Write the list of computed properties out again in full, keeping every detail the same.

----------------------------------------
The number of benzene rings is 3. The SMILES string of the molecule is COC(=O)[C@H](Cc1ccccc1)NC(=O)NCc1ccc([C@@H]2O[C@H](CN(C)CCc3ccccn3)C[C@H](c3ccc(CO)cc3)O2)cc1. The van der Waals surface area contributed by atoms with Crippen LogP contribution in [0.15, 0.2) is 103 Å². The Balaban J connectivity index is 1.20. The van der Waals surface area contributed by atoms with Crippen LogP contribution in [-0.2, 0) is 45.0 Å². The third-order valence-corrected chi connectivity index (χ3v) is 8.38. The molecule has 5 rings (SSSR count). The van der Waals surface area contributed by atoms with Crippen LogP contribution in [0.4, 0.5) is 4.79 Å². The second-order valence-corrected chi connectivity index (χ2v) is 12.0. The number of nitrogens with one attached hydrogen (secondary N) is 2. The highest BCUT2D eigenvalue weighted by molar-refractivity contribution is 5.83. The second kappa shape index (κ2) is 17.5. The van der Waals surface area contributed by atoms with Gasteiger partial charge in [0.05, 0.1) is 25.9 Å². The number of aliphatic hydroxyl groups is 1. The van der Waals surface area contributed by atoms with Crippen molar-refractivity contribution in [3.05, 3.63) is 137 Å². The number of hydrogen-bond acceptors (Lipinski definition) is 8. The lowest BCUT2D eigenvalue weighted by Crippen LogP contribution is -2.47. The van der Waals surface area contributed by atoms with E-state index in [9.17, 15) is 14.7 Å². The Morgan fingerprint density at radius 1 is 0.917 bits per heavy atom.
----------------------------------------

The number of benzene rings is 3. The SMILES string of the molecule is COC(=O)[C@H](Cc1ccccc1)NC(=O)NCc1ccc([C@@H]2O[C@H](CN(C)CCc3ccccn3)C[C@H](c3ccc(CO)cc3)O2)cc1. The van der Waals surface area contributed by atoms with Crippen LogP contribution in [0.15, 0.2) is 103 Å². The Balaban J connectivity index is 1.20. The van der Waals surface area contributed by atoms with Crippen LogP contribution in [-0.2, 0) is 45.0 Å². The third-order valence-corrected chi connectivity index (χ3v) is 8.38. The molecule has 5 rings (SSSR count). The van der Waals surface area contributed by atoms with Crippen LogP contribution in [0.4, 0.5) is 4.79 Å². The second-order valence-corrected chi connectivity index (χ2v) is 12.0. The number of nitrogens with one attached hydrogen (secondary N) is 2. The highest BCUT2D eigenvalue weighted by molar-refractivity contribution is 5.83. The second kappa shape index (κ2) is 17.5. The van der Waals surface area contributed by atoms with Gasteiger partial charge in [0.05, 0.1) is 25.9 Å². The number of aliphatic hydroxyl groups is 1. The van der Waals surface area contributed by atoms with Crippen molar-refractivity contribution in [3.05, 3.63) is 137 Å². The number of hydrogen-bond acceptors (Lipinski definition) is 8. The lowest BCUT2D eigenvalue weighted by Crippen LogP contribution is -2.47. The van der Waals surface area contributed by atoms with E-state index in [9.17, 15) is 14.7 Å². The Morgan fingerprint density at radius 1 is 0.917 bits per heavy atom.